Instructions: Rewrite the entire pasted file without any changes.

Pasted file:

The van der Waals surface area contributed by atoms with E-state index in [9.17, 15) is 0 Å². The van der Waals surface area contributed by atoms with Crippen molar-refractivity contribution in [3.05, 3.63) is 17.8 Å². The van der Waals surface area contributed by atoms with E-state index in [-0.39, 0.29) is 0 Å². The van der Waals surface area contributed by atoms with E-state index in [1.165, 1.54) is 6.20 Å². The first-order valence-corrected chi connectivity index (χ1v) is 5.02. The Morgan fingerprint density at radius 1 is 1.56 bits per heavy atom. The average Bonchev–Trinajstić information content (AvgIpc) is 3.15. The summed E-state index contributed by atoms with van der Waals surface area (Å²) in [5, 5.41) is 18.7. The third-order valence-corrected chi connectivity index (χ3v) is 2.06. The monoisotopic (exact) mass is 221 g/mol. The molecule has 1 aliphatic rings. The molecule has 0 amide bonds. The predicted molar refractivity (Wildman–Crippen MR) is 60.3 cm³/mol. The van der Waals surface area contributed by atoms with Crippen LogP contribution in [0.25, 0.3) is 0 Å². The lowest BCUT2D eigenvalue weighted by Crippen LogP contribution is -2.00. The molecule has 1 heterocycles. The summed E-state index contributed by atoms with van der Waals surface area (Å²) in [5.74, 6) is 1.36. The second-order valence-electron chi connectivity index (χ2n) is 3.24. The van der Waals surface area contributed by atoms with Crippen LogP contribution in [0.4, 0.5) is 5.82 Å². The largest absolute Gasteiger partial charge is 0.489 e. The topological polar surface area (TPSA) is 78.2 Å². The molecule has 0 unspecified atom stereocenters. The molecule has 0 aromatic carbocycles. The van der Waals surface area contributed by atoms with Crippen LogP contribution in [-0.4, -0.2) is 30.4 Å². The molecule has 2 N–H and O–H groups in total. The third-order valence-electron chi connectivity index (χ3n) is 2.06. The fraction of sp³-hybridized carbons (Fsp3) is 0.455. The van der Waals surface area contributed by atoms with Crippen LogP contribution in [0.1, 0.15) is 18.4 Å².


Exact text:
The van der Waals surface area contributed by atoms with E-state index in [9.17, 15) is 0 Å². The van der Waals surface area contributed by atoms with Crippen molar-refractivity contribution in [3.05, 3.63) is 17.8 Å². The van der Waals surface area contributed by atoms with E-state index in [-0.39, 0.29) is 0 Å². The van der Waals surface area contributed by atoms with E-state index in [1.165, 1.54) is 6.20 Å². The first-order valence-corrected chi connectivity index (χ1v) is 5.02. The Morgan fingerprint density at radius 1 is 1.56 bits per heavy atom. The average Bonchev–Trinajstić information content (AvgIpc) is 3.15. The summed E-state index contributed by atoms with van der Waals surface area (Å²) in [5, 5.41) is 18.7. The third-order valence-corrected chi connectivity index (χ3v) is 2.06. The monoisotopic (exact) mass is 221 g/mol. The molecule has 1 aliphatic rings. The molecule has 0 amide bonds. The predicted molar refractivity (Wildman–Crippen MR) is 60.3 cm³/mol. The van der Waals surface area contributed by atoms with Crippen LogP contribution in [0.25, 0.3) is 0 Å². The lowest BCUT2D eigenvalue weighted by Crippen LogP contribution is -2.00. The molecule has 1 heterocycles. The summed E-state index contributed by atoms with van der Waals surface area (Å²) in [5.74, 6) is 1.36. The second-order valence-electron chi connectivity index (χ2n) is 3.24. The van der Waals surface area contributed by atoms with Crippen LogP contribution in [0.4, 0.5) is 5.82 Å². The largest absolute Gasteiger partial charge is 0.489 e. The topological polar surface area (TPSA) is 78.2 Å². The molecule has 0 unspecified atom stereocenters. The molecule has 0 aromatic carbocycles. The van der Waals surface area contributed by atoms with Crippen LogP contribution in [-0.4, -0.2) is 30.4 Å². The molecule has 2 N–H and O–H groups in total. The third-order valence-electron chi connectivity index (χ3n) is 2.06. The fraction of sp³-hybridized carbons (Fsp3) is 0.455. The van der Waals surface area contributed by atoms with Crippen LogP contribution in [0.1, 0.15) is 18.4 Å².